Common Pleas Judge Lawrence O’Toole said he will rule on the sale of the bankrupt August Wilson Center for African American Culture by the end of the month.
Last month, O’Toole tentatively approved a sale to New York-based 980 Liberty Partners, pending an evaluation of the building’s structural ability to support a 200-suite luxury hotel the firm would build over the center. It bid $9.5 million for the bankrupt center.
While that bid is the only one that would pay off all the center’s creditors, including $7 million owned mortgage-holder Dollar Bank and the city’s Urban Redevelopment Authority, several arts groups, community activist, Pittsburgh Mayor Bill Peduto and Allegheny County Executive Rich Fitzgerald and the URA favor a bid half that size made by a group of local foundations, which has no clear plan for operating income or debt resolution.
To that end, after O’Toole gave 980 Partners 60 days to complete its engineering study, the URA cited covenants in the original funding agreements that forbid the use of the building for any purpose other than an African-American arts center and forbid any renovations without URA consent.
Dollar Bank immediately said the covenants don’t apply to the 980 Partners plan because the original agreements also gives the building’s owner the right to 500,000 square feet of air space above the center. The bank then told O’Toole it would foreclose on the building if the sale isn’t completed by June 30, which would likely render any covenants moot. But a prolonged legal battle could make the foreclosure more expensive.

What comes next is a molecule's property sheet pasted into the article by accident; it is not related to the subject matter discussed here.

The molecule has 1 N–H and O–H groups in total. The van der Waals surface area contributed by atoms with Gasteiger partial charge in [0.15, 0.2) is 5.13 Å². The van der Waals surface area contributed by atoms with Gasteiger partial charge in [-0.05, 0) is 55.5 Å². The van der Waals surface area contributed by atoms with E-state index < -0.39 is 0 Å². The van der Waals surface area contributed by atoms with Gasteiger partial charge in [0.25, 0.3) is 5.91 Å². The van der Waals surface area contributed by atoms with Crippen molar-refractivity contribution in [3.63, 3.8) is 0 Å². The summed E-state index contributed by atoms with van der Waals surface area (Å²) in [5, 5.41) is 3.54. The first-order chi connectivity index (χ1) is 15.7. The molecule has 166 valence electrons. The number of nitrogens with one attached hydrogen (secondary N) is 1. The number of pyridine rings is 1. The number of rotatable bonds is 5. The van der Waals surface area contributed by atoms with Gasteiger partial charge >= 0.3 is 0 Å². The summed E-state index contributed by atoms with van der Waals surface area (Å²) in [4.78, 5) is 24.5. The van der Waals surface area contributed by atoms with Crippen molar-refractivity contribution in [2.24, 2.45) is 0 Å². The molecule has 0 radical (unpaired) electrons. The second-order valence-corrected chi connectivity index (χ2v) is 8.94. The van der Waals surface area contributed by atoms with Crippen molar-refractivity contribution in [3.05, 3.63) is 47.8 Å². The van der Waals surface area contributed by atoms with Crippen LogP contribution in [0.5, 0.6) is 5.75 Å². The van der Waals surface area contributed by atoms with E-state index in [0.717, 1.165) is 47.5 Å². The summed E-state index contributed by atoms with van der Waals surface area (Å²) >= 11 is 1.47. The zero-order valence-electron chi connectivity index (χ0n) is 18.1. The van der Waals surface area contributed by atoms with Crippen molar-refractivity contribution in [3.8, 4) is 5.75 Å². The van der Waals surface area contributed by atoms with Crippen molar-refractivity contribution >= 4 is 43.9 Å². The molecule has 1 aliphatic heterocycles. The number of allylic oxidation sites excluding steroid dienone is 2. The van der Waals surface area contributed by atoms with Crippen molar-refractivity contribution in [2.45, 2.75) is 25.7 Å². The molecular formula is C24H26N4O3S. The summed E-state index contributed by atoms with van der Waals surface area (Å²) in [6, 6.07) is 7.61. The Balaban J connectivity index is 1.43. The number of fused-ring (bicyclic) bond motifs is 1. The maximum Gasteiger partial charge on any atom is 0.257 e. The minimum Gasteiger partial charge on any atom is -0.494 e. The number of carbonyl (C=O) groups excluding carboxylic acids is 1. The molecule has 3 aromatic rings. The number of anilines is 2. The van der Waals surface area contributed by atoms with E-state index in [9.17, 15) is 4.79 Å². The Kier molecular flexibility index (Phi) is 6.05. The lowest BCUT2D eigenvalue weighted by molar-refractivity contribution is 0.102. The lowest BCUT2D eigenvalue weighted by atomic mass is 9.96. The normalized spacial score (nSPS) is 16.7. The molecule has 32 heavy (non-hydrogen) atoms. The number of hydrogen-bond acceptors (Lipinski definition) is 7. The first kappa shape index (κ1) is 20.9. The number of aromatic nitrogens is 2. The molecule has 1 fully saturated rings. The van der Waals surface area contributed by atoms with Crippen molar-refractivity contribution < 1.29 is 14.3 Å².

Authority Board Chair and Peduto Chief of Staff Kevin Acklin said the public and foundations did not initially invest in a “hotel with an ancillary cultural center.”
During its June 12 meeting the board voted 4-1 to pay the law firm of Clark Hill Thorp Reed up to $60,000 to continue to fight the 980 Partners sale.
“We intend to keep it as a public trust,” he said.
Neither the city nor the county, however, has authorized funds to purchase the center.
State Sen. Jim Ferlo the one authority board member voting no, called the center a “bottomless pit.”
Fitzgerald agreed with Acklin and Peduto, saying the covenants should be enforced.
In addition to paying off the center’s creditors, 980 Partners’ local representative Matthew Shollar said its plan would also keep the center’s mission alive and would provide use of the theater and “significant gallery space” for at least 120 days of the year.
The center is $10 million in debt. It owes Dollar Bank more than $7 million, most of that for a mortgage on which the center never made a payment. The bank has also been under court order to cover the center’s insurance premiums, utilities, security and other costs until June 30.
On June 9, court-appointed receiver Judith K. Fitzgerald submitted expenses totaling more than $78,000 for herself, her counsel, and her financial consultant. Fitzgerald has also been granted a lien against the center in the event she is not paid.
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